Cape Town - South Africa is home to the Chacma baboon species, which is known to gather in troops of four to two hundred. It is the biggest species of baboon and is headed by a hierarchy system consisting of the most powerful male in the group.
Yet as alluring and intriguing as theses animals are - one must be cautious when approaching them - they're especially troublesome for tourists around the Cape Peninsula area. Tourists are advised never to interact with them and especially not to feed them.
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And food is a key motivator for these animals, as a new study released by the University of Cape Town suggests they've honed their raid procedure to a tee. Data gathered in the study of Extreme behavioural shifts by baboons exploiting risky, resource-rich, human-modified environments, using bespoke baboon-tracking collars suggests these cunning baboons use a "sit-and-wait" tactic.
“Raiding baboons are a real challenge in the Cape Peninsula. The baboons enter properties to raid in gardens and bins‚ but also enter homes and sometimes take food directly from people”‚ says professor Justin O’Riain‚ director of the Institute for Communities and Wildlife in Africa at UCT and co-author of the study.
Previous studies reveal that some male baboons are still finding their way into urban spaces‚ despite a city baboon management strategy adopted to keep them away.
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Raiding baboon troop management
According to the study, the areas monitored have been categorised as one of five broad habitat categories - fynbos, trees, meadows, vineyards and urban areas - based on researcher knowledge of the site and images from Google Earth.
Urban areas in the study included private residential suburbs, vineyards and commercial properties as well as restaurants. Initially The City of Cape Town and a local farm employed baboon ‘rangers’ to actively deter baboons from the vineyards and urban areas. This involved the rangers monitoring the troops, following their movements to keep them in sight, and using noise (shouts and whistles), physical presence and paintball guns to deter the baboons.
It saw two alternating teams of five field rangers managed the baboons on a daily basis from approximately 7am to 5 pm, with each team working four days on, four days off.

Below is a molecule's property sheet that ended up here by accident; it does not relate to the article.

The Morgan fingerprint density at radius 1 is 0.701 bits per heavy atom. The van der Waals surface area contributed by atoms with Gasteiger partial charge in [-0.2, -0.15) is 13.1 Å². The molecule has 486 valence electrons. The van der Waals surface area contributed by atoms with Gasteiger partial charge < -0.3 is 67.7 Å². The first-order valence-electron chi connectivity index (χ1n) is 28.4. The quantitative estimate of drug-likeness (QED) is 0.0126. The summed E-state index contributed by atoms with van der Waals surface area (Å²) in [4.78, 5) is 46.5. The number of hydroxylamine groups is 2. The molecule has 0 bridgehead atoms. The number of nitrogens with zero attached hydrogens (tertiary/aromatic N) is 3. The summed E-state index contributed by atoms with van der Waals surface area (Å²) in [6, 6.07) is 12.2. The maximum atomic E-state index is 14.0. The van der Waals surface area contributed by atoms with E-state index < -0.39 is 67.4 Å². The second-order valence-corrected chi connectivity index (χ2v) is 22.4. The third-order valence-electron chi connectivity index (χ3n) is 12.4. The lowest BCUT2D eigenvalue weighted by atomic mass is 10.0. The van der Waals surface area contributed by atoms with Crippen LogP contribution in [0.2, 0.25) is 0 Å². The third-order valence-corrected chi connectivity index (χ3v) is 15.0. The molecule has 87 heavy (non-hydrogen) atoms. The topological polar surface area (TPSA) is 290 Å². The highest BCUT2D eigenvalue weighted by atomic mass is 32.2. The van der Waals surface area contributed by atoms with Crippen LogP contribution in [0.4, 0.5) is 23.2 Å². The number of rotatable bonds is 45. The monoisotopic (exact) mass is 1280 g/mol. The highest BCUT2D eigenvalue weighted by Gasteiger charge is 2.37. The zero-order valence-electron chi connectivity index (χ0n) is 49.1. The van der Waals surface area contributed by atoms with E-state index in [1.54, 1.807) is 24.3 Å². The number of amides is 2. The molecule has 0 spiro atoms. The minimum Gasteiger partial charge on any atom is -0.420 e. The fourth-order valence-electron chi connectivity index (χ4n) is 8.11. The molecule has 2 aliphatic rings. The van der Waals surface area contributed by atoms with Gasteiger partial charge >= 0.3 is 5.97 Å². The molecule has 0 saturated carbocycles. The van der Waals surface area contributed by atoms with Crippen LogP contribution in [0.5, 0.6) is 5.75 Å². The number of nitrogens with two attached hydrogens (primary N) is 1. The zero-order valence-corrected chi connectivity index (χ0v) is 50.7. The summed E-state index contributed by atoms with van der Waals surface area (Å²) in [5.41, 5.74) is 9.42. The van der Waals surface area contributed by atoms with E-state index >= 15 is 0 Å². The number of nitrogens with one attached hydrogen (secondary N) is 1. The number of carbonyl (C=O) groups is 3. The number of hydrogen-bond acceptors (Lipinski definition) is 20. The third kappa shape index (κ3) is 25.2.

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Tracking collars reveal sophisticated
Dr Gaëlle Fehlmann‚ lead author of the study‚ says people assume the baboons don’t have enough food in their natural habitats and therefore have no choice but to forage in town.
But the research conducted over 109 days disputes this theory.
"In fact‚ our research shows there is plenty of food in the natural environment where there is very little risk of the baboons being disturbed by anyone," he says, adding that the chances of human-baboon conflicts in urban areas are high‚ but so are the food rewards‚ which are 10 times richer in terms of calories.
Male baboons are known to be the most frequent raiders, as a result 8 adult males within the study's focal troop were cage-trapped and sedated by a certified veterinarian before being fitted with a custom-built tracking collar. Two collars failed to record data, decreasing the sample size of the study overall to 6 individuals
According to Fehlmann, these collars weighed less than 2.5% of the body mass of the baboons and were approved for use by Swansea University Ethics Committee, while the trappings procedure was overseen by the Baboon Technical Team.
'Short but intense forays to urban areas'
The data recorded also shows that male baboons engage in short but intense forays to urban areas when the opportunity presented itself‚ revealing the baboons prefer to stay at the city's edge as they "sit-and-wait" for these opportunities.
Dr Andrew King‚ head of Swansea University’s Shoal group and senior author of the study says, “We suspected the baboons were doing something clever to allow them to minimise the risks associated with urban foraging‚ and the data collected from the collars confirmed this."
The data shows that because of their raiding tactics, the tracked baboons actually only foraged for only about 10% of their time. This is considerably less than the non-raiding baboons in the Cape Peninsula or elsewhere on the African continent, who "spend at least half of their time foraging".
Added to this, Fehlmann says the results conducted by the study present unequivocal evidence of extreme behavioural flexibility in these baboons.
"Behavioural flexibility has long been considered a central component of a species' ability to cope with human-induced environmental changes‚ but has been difficult or impossible to quantify in wild animal populations. The new tracking technologies employed by the researchers are changing this,” he adds.
Mother nature and its wildlife wields a much bigger force than we think - we must always be cautious. Locals intervene as baboons attack tourists and chase them off with sticks and a screeching call to assert dominance over them.
It might seem entertaining to watch these creatures but a safe distance must always be maintained. Baboons have gained the confidence and capacity to grab food or drinks out of your hand. If they are threatened they will attack and bite individuals.
3 tips when dealing with baboons
1. Do not feed them and do not carry food on you!
2. Keep windows up and doors locked at all times.
3. Maintain a safe distance at all times.
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